Overall rating: 2 stars out of four. If you're looking for a great DVD, this isn't it. However, if you're looking for a collection of Olympic performances, it's good. I know I'm a hypocrite, but I've already ordered volume 2 from Amazon. It's for the DVD library I'm starting. Really.

How-to: Buy figure skates

While Ice Girl was in the early Basic levels of Learn to Skate classes, I bought her skates from the local Play it Again Sports Shop. I had read somewhere that breaking in new skates is painful and we all know that kids' feet grow. So, all of Ice Kid's skates had been used and cost about $10, plus $4 for sharpening. Each time I bought a new pair, I'd bring in the old pair; the guy behind the counter gave me $4 for the old pair. Not a bad deal.

Ice Girl now has a private coach who told me that I.G. really needs better skates. I'd been avoiding it because they run about $150. I looked online, I read about skates in articles, but I still felt at sea.

We live near Madison, Wis. and it's a hockey town. We have many rinks, but the pro shops have hockey equipment. I took I.G. to the Pettit National Ice Arena last Saturday for their ginormous open skate (1 p.m. - 9:30 p.m.) and to visit their fabulous pro shop, Rainbo Sports.

I'm telling you: going to the shop was so worth it. Kevin, the guy who runs the Milwaukee Rainbo Sports shop, was very helpful. Let's face it: I'm pretty clueless about the whole skating thing. I didn't know that the skates don't run in traditional shoe sizes. Not only do they require special measurements, but also each skate company has its own sizing system.

Why a professional fitting is fabulous, part one: foot evaluation. Kevin had I.G. stand and he assessed her arches and how her feet bent slightly inward. He measured around the foot at the instep. He explained how the skate should fit on her toes and showed her where it shouldn't pinch.

I.G. tried on the Riedell Blue Ribbon skate, but I.G. has wide feet, so the fit was pretty tight. The Jackson Classique fit so much better. Kevin showed I.G. how to lace the skates, tighten the laces, and explained about breaking in skates.

Why professional fitting is fabulous, part two: heat setting. As a newbie Ice Mom, I had no idea that good figure skates can be heat set to a skater's feet. You need a convection oven, not a plain ol' kitchen oven, or a hairdryer and patience. Kevin had the convection oven, so he popped I.G.'s new skates in the oven, warmed them up for six minutes, then put them on I.G.'s feet. Ice Girl sat with her feet in the toasty boots and the boots molded to her feet. Heat setting decreases the pain and time involved in the breaking-in process. Kevin also encouraged Ice Kid to break in the skates at home with the blade guards on.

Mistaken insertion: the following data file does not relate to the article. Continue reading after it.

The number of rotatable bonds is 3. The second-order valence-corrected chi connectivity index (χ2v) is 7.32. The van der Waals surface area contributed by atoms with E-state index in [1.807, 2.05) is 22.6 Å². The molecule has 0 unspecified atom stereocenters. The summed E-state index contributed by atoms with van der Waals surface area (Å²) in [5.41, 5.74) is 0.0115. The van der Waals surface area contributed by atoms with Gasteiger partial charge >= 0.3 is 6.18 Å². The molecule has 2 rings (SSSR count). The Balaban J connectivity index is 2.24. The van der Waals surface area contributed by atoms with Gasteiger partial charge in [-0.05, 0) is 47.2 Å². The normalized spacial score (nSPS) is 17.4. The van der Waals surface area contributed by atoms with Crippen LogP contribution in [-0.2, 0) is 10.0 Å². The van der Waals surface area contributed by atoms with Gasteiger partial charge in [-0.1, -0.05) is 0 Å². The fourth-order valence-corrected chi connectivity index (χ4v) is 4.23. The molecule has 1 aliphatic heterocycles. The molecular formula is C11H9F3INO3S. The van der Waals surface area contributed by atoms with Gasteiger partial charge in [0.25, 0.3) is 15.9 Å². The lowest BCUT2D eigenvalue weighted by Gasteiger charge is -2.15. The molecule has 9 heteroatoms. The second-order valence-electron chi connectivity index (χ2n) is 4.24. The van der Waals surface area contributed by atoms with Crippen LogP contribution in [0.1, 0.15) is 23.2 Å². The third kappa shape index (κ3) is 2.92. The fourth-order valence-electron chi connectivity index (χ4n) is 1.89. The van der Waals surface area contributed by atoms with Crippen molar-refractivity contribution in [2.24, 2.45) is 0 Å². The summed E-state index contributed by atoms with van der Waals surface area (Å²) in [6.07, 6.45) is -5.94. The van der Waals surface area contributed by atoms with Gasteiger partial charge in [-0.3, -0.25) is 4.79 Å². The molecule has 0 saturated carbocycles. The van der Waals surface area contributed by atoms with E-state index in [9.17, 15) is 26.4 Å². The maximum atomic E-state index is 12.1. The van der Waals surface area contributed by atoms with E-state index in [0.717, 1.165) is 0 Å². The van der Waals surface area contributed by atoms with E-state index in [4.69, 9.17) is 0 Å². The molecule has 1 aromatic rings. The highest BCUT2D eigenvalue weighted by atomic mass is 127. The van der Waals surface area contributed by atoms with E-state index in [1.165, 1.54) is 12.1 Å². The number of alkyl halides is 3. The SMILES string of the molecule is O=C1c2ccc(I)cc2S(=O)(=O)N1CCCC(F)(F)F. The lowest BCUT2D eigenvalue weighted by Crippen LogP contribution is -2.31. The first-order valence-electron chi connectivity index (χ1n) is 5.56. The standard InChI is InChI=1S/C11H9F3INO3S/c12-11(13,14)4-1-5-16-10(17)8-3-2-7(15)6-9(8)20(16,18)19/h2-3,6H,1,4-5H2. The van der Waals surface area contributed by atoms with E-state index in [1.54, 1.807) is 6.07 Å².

Oh! And socks! My goofy kid is sock challenged. I bet no one else has sock management problems, but my family does. We lose socks very efficiently when left to our own devices, but our wicked cat loves to swipe them and hide them under the couch, under beds, in a heap near the sunny window, on the stairs. What is up with that cat? Often I find that I.G. has on two different socks, but I make the discovery when she's shutting the van door in the school parking lot or when we're an hour from home and about to buy new skates. I stopped at Target to pick up some white cotton socks and made her put on two of the same ones. I bet the mismatched pair is under one of my van seats.

Here's what I've learned about socks: I was so proud that I.G. took off her shoes in the pro shop and she had clean, white, matching socks on both feet. Kevin wasn't impressed. Cotton socks are not the way to go. Seriously. The cotton absorbs foot sweat and keeps the water close to the foot, chilling the foot as the kid skates. The cotton also stretches and bunches in the boot, which makes the kid's foot uncomfortable and causes blisters. Trouser socks, or tight-fitting nylon socks, are the way to go.